Iron Man Of The Month

Dean Saunders

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'Lord, we thank Thee for this, another beautiful day. Bless each and everyone at this reunion. Watch over us and protect us against all danger as we labor and work together in Christian Brotherhood. May we ever be mindful in all that we do of Thy presence, and to Thee be the glory. In His name we ask it. Amen.'

Thus it is that another wonderful day is begun at the Old Time Threshers and Sawmillers on the Jim Whitby farm, near Fort Wayne, Ind., with all heads bared and bowed while the divine blessing is intoned from the lips of engineer-chaplain, Irvin Bandelier.

THE OLD TIME RELIGION PAID OFF FOR CHRISTIAN ENGINEER - IRON-MAN BANDELIER. He prayed for a steam engine, got a Baker 21 75. Then he began praying for nice weather each day at The Old-Time Threshers and Sawmillers on the Jim Whitby farm near Fort Wayne, Indiana. He got the nice weather, and his daughter, Elaine, the schoolma'rm, got converted to steam engines. Before his prayers were fully answered, he wound up with a school teaching son-in-law and a Port Huron, who married the daughter who ran his Baker, then came two future engineers all five of whom have steam in their blood. Left to right on the deck of grandpa's 21-75 Baker are: son-in-law Dean Saunders, Beverly Ann, Grandpa Irvin, grandson Frederick Irvin and Elaine, the comely schoolma'rm, hand on throttle. No wonder grandpa Irvin Bandelier wound up in the Iron-Men Hall of Fame.

Raised in a Christian home, the son of an old-time steam thresherman, Irvin Bandelier's life was epitomized that unique and admired parallel in an engineer love of God, and love of the steam engine. For him the power of a piston driven by steam is matched only, and no less, by the power and impact of the good life. The same God who laid down the laws of thermo-dynamics from the beginning, is likewise the giver of the golden grain that man has threshed each harvest by the power governed by those very laws. To Iron Man, Irvin Bandelier, being a Christian is just a better way of being an engineer. Thus it is that, when things go wrong, as things often do when a wrench a fellow needs can't be found, the water in the boiler foams, the firebox wood is too wet, a flu begins to leak, the injector lays down on the job, the clutch slips and/or the blamed thing gets stuck on dead-center how much more noble it is to calmly take stock of one's self and deliberate on the cause rather than inflect invectives against fellow man and the Creator.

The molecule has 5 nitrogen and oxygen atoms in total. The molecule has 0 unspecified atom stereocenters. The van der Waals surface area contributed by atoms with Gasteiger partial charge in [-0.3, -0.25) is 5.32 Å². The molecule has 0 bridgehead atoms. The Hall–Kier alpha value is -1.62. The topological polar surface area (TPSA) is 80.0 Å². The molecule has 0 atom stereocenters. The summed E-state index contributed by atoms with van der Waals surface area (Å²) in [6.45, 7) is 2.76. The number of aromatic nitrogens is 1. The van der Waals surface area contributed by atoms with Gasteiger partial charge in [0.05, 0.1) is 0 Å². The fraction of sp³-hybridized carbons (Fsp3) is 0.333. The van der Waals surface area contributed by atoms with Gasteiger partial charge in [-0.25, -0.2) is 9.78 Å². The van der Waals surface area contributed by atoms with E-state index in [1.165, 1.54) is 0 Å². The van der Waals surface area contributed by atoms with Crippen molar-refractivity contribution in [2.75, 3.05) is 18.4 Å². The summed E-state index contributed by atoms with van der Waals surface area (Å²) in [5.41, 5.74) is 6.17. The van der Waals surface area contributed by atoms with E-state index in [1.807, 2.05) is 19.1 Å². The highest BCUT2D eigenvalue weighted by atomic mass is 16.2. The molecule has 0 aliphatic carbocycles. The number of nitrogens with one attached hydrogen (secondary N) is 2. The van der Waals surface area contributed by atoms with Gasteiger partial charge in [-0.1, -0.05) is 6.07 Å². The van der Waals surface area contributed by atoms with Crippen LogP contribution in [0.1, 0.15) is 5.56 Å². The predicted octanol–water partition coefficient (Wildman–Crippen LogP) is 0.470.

Deep-running in the hearts of the farm folk that have made up the backbone of our great nation was the faith and conviction of right over wrong. And for Iron Man, Irvin Bandelier, a better engineer because of his faith, life has rewarded its dividends many-fold.

For first-generation Irvin, the lonely role of being merely a nostalgic steam buff, basking in the memories of yesteryear, can and often did portend a rather unrewarding lot in life. But not for long. For there was a daughter, who unlike most girls, seemed tomboyish enough to crawl up on the vibrating deck of Dad's 21-75 Baker Engine and reach for the throttle just to be like Pop. And one time daughter, who had also become a school teacher, became acquainted with another young school teacher who also liked steam well enough to buy his own Port Huron Engine. And of course there was no better place for a steam engine girl to meet a steam engine boy than at a threshermen's reunion. (Where else?)

Thus it was that, from the meeting of the twain, Dean Saunders and second-generation Elaine Bandelier, came third-generation steam hopefuls a grandson and grand-daughter to lend -company to grandpa, Iron Man Irvin, no longer alone on the deck of his Baker.

Says daughter Elaine, explaining the humble beginnings of an interest in steam reciprocation that has engulfed the entire Bandelier family, headed by Iron Man Irvin, 'Dad was raised with the steam engine. His father had a Gaar-Scott engine and a threshing rig. Along with the separator, they also had a clover huller and a corn shredder.'

At first he started in as just the water boy, the young Irvin, then only twelve or thirteen. As he grew older, he began spending more time around that fascinating machine known as the separator.